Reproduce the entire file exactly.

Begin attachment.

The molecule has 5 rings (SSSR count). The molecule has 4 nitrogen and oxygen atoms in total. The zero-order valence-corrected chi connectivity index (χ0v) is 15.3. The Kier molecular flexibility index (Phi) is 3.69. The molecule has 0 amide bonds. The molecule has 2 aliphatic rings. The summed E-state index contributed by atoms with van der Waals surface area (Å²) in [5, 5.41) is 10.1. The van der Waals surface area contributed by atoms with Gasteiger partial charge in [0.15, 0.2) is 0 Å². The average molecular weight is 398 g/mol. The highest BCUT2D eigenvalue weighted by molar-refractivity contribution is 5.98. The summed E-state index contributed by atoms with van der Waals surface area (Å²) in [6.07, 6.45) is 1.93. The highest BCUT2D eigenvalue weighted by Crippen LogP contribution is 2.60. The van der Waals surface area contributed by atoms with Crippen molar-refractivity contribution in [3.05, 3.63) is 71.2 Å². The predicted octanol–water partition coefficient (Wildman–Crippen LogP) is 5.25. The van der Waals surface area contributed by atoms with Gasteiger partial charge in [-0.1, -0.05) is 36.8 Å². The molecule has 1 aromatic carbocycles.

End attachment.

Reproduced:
The molecule has 5 rings (SSSR count). The molecule has 4 nitrogen and oxygen atoms in total. The zero-order valence-corrected chi connectivity index (χ0v) is 15.3. The Kier molecular flexibility index (Phi) is 3.69. The molecule has 0 amide bonds. The molecule has 2 aliphatic rings. The summed E-state index contributed by atoms with van der Waals surface area (Å²) in [5, 5.41) is 10.1. The van der Waals surface area contributed by atoms with Gasteiger partial charge in [0.15, 0.2) is 0 Å². The average molecular weight is 398 g/mol. The highest BCUT2D eigenvalue weighted by molar-refractivity contribution is 5.98. The summed E-state index contributed by atoms with van der Waals surface area (Å²) in [6.07, 6.45) is 1.93. The highest BCUT2D eigenvalue weighted by Crippen LogP contribution is 2.60. The van der Waals surface area contributed by atoms with Crippen molar-refractivity contribution in [3.05, 3.63) is 71.2 Å². The predicted octanol–water partition coefficient (Wildman–Crippen LogP) is 5.25. The van der Waals surface area contributed by atoms with Gasteiger partial charge in [-0.1, -0.05) is 36.8 Å². The molecule has 1 aromatic carbocycles.